West Virginia Writers Inc. award to honor Pearl S. Buck

For the second year, West Virginia Writers Inc. has joined forces with the Pearl S. Buck Birthplace Foundation to honor West Virginia’s best-known literary daughter with a special category in its annual writing contest. The Pearl S. Buck Award for Writing for Social Change was added to the organization’s contest in order to honor Buck’s legacy as a writer of both fiction and nonfiction that changed viewpoints on a national and global scale.

Buck, who was born in Hillsboro, grew up in China as the child of missionaries, and spent half of her life there earning a first-hand perspective on life in the East. Her literary work reflected this in books like “The Good Earth,” “Sons,” and “A House Divided,” among dozens of other works.

Jolie Lewis, vice president of the board of directors for the Pearl S. Buck Birthplace Foundation, said Buck’s work radically changed how people in this country viewed China. Readers of her work were exposed to the realities of life in a nation that had seen ugly stereotypes accepted as fact for decades beforehand. And this effort on her part did not go unrecognized. In addition to winning a Pulitzer Prize and the Dean Howells Medal for her work, in 1938, Buck was awarded the Nobel Prize in Literature “for her rich and truly epic descriptions of peasant life in China and for her biographical masterpieces.”

“It was a little bit controversial, I think, among the literary elite at the time,” Lewis says, referencing points made in Peter Conn’s renowned biography, “Pearl S. Buck: A Cultural Biography.” With writers such as William Faulkner, Ernest Hemmingway and F. Scott Fitzgerald as her peers, it might be surprising for Buck, whose writing style contained a very plain-spoken lyricism designed to emulate the cadences of the language of the people she wrote about, to win such honors. However, Lewis further notes that at the time the prize was granted, fascism was on the rise in Europe and Hitler had come into power in Germany. In the face of this, the Swedish Academy, one of the governing bodies of the selection process for the prize, wanted to recognize work that promoted understanding and tolerance.

“There’s such a history in our world of honoring work that is trying to impact the way people see each other,” Lewis says. “That’s part of what our award is rooted in.”

As such, the Pearl S. Buck Award for Writing for Social Change category accepts prose and poetry designed to inspire or highlight the need for social change. The issues addressed need not be global in scope, but should address matters in which the writer believes change is required. The stories or poetry submitted to the contest must be previously unpublished works of under 5,000 words in length. Judging the category this year is a more modern West Virginia literary figure, Lee Maynard, author of the Crum trilogy, including Crum, Screaming with the Cannibals and this past summer’s The Scummers.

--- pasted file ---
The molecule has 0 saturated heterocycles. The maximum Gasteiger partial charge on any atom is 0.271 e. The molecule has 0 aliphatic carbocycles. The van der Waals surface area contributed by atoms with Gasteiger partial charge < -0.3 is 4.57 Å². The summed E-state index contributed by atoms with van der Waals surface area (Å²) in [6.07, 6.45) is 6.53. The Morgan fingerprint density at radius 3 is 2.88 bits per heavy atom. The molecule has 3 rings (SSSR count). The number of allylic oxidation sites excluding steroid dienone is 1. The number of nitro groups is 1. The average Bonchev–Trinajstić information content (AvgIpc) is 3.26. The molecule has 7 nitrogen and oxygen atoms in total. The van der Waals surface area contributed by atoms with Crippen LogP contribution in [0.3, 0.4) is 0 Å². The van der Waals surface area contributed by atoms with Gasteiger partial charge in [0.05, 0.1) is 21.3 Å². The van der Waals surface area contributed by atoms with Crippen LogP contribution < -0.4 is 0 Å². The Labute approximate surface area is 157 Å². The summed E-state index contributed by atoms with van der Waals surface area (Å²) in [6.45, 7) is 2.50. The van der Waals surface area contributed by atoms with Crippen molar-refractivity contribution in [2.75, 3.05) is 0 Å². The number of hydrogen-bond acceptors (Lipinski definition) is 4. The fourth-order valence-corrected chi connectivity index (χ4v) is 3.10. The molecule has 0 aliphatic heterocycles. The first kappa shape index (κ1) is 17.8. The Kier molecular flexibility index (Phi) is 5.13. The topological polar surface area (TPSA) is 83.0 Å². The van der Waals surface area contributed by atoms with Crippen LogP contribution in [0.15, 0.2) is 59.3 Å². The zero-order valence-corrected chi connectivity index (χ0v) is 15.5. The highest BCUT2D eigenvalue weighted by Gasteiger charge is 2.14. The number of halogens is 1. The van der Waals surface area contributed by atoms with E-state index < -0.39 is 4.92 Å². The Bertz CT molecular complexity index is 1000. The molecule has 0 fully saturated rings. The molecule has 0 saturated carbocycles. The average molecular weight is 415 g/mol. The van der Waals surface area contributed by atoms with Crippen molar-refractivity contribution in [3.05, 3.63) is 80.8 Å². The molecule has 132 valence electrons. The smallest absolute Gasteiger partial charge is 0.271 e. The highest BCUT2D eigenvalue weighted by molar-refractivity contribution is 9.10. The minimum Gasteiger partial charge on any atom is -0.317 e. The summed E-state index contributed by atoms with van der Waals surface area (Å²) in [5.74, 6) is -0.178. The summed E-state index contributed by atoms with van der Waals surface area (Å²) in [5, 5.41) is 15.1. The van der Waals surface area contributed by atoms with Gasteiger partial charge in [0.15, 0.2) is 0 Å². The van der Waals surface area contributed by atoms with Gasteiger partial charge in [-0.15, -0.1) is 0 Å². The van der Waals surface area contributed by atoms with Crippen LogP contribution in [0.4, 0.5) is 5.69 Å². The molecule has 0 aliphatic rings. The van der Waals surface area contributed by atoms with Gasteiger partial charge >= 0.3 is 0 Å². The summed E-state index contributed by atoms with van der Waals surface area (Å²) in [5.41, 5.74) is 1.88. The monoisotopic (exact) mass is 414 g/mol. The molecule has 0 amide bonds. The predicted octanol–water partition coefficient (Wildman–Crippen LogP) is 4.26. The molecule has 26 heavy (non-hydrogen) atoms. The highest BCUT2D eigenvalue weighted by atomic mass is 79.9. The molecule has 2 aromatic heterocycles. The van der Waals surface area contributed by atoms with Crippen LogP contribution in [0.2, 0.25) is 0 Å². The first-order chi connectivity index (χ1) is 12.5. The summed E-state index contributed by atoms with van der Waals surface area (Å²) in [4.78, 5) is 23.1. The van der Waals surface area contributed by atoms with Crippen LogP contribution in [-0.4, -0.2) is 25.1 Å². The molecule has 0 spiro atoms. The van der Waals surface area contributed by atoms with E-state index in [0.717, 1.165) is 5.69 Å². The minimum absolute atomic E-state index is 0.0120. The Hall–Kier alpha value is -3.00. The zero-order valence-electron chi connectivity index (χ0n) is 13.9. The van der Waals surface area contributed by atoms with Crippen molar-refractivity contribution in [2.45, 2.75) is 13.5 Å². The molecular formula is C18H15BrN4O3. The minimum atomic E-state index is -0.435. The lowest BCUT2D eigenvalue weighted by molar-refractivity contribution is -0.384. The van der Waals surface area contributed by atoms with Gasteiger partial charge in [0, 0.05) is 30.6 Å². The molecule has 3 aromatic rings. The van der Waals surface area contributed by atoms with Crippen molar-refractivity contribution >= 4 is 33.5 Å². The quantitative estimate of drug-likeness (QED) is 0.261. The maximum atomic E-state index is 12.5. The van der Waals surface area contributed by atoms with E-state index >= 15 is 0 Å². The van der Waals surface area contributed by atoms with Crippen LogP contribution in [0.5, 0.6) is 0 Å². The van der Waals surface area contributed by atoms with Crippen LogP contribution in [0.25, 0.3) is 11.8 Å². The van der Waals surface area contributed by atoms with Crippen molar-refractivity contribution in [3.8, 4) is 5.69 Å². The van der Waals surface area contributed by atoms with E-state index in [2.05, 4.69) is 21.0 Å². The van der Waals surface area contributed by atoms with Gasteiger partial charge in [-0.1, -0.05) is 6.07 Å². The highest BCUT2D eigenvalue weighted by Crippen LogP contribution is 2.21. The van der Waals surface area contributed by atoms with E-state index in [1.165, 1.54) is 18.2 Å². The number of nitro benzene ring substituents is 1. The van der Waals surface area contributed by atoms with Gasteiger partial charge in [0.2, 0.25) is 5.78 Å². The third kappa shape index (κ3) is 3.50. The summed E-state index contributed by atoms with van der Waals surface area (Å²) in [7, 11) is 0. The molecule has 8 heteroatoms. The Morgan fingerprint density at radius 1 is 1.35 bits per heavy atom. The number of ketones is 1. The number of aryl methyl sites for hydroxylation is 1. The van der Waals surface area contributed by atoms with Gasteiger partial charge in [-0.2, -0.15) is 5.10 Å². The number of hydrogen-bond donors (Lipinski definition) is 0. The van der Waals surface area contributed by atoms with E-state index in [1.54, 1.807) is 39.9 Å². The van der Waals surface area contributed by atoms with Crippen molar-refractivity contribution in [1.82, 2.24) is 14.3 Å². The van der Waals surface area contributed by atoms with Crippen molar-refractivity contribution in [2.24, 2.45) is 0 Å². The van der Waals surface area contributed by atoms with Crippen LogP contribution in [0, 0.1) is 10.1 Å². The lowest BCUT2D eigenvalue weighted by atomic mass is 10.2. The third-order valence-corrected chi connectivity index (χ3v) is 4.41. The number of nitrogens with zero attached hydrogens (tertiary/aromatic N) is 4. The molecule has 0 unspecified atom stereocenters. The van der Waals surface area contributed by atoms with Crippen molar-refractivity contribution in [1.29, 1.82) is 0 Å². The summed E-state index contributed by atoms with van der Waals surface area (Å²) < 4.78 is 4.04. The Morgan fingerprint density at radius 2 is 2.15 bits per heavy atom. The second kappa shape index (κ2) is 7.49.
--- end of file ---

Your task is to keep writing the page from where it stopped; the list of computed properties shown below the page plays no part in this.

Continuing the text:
Last year’s winners included third-place winner Maria T. McKelvey of Randolph County, second-place winner Karin Fuller of Kanawha County and first-place winner Daleen Berry of Monongalia County.

In honor of the category, WV Writers offers on its website a free audio podcast interview show with Jolie Lewis, as well as Pearl S. Buck biographer Dr. Edwina Pendarvis, regarding both the category itself and Pearl S. Buck’s place in literature. That podcast, as well as a primer show for the overall writing contest, can be downloaded for listening from podcast.wvwriters.org, or through iTunes.

West Virginia Writers annual writing contest also offers 12 other writing categories to choose from in its adult contest. Among the other categories are Short Story, Short Nonfiction, Short Poetry, Long Poetry, Appalachian Writing, Book Length Prose, Screenplay, Inspirational Writing, Young Adult/Middle Grade, Children’s Picture books, Emerging Writers Prose, and Emerging Writers Poetry. Submissions are accepted through March 15 (with a late deadline of March 31). The contest is open to all residents of West Virginia as well as to any member of WV Writers, Inc. residing outside of the state. There is a $10 fee for each adult contest entry, and a $12 fee for the book-length category.

In addition to the adult contest, WV Writers is also accepting entries for the 2013 New Mountain Voices Student Writing Contest, open to young writers in three different age groups; grades 15, grades 68, and grades 912. There are no fees to enter the New Mountain Voices Contest, though only students who are residents of West Virginia are eligible to enter.

Winners of both annual contests will be announced June 8 in an awards ceremony during West Virginia Writers Annual Writers Conference, held at Cedar Lakes Conference Center in Ripley. All winners, including honorable mentions, will receive certificates suitable for framing.

For all other information and an official contest entry form and contest rules, visit the contest page of WV Writers website at wvwriters.org/contest.html, or email contest coordinator, Eric Fritzius, at wvwcontest@gmail.com.

West Virginia Writers, the largest writers’ organization in the state, will celebrate its 36th anniversary this year.